“They really uplift and expose the less desirable portions of the negative statistics about Black boys,” said Morton, who has studied previous Schott reports on public education and Black males. “That garners a lot of attention and support.”

Morton said the low graduation rates among Black males can be complicated by other factors, such as Black single parents moving out of school districts and thus making it appear as if their child has dropped out. He also said many Black male students ultimately graduate from high school but not in the conventional manner or timeframe. Morton said by emphasizing the educational deficits of Black males, the Schott Foundation appeals to a certain ethos in American culture in which privileged individuals like to see themselves as heroic rescuers of the less fortunate.

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Schott Foundation president John H. Jackson said the report is meant to illustrate how America’s school system is systematically disenfranchising Black males.

“Whenever you see a trend that is identifiable by race and gender, then we have to ask questions around the systemic challenges,” Jackson said. “So the fact that you see 46 out of 50 states, you see the Black male at the bottom of graduation indicators, seems to indicate to me beyond just personal drive.”

“There’s a need for resources by which this population can be successful,” Jackson continued. “If it’s just a matter of personal drive, we shouldn’t be able to identify by race or ethnicity who has more or less.”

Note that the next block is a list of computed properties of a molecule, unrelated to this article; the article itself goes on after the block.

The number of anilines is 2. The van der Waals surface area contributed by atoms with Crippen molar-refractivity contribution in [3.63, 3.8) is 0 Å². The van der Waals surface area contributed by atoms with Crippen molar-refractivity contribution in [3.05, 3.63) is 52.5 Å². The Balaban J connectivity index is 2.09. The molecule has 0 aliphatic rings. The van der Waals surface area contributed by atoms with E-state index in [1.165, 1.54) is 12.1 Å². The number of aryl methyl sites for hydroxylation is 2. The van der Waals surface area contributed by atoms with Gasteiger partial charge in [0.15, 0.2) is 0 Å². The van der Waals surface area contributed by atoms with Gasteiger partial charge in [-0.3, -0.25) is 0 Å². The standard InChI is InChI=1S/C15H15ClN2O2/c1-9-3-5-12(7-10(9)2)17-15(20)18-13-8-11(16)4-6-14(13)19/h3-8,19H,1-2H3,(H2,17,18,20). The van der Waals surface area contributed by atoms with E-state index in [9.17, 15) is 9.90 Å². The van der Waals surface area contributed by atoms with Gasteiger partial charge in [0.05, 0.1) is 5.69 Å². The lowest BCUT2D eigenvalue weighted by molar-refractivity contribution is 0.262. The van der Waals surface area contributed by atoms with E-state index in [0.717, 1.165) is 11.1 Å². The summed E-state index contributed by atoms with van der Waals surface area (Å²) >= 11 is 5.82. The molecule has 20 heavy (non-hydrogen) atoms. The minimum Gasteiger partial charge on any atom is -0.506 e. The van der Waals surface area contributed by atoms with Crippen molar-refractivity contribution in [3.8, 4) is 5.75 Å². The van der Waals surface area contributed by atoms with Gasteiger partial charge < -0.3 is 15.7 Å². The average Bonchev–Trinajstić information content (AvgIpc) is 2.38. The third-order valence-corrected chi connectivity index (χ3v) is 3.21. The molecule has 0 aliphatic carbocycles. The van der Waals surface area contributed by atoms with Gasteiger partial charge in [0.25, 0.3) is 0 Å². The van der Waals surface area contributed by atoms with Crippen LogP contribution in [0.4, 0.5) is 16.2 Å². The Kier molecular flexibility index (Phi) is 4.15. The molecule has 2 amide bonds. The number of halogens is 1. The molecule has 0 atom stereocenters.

However, Morton says one factor that explains racial disparities in educational achievement is whether children are being raised in single- or two-parent households. According to the Annie E. Casey Foundation’s Kids County Data Center, 65 percent of Black children are being raised in single-parent households versus 23 percent of White children.

“Basically, those (children) from two-parent homes outperform those from single-parent homes, hands down,” Morton said.

Morton also took exception to the report’s recommendation for greater resources to be invested in public education as a means of narrowing the achievement gap.

“The highest per capita expenditures in this country are African-American urban districts,” Morton said, using D.C.’s public school system as an example where poor outcomes for Black students persist despite the fact that it has one of the highest rates of per pupil spending in the country–$16,353 in fiscal 2008, second only to New Jersey, which spent $17,620 the same year, and far beyond the average $10,978 that high-poverty urban districts spent in the 2006-2007 school year, according to the National Center for Education Statistics.

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“They’re getting money,” Morton said. “The problem is that the bureaucracy, teachers unions and other functions of that system do not allow for the trickle down that it’s intended for, and that’s the students.”

Winn, of the Education Equality Project, agreed that greater investments don’t necessarily lead to better outcomes.

“Unfortunately, that’s not really the case,” Winn said.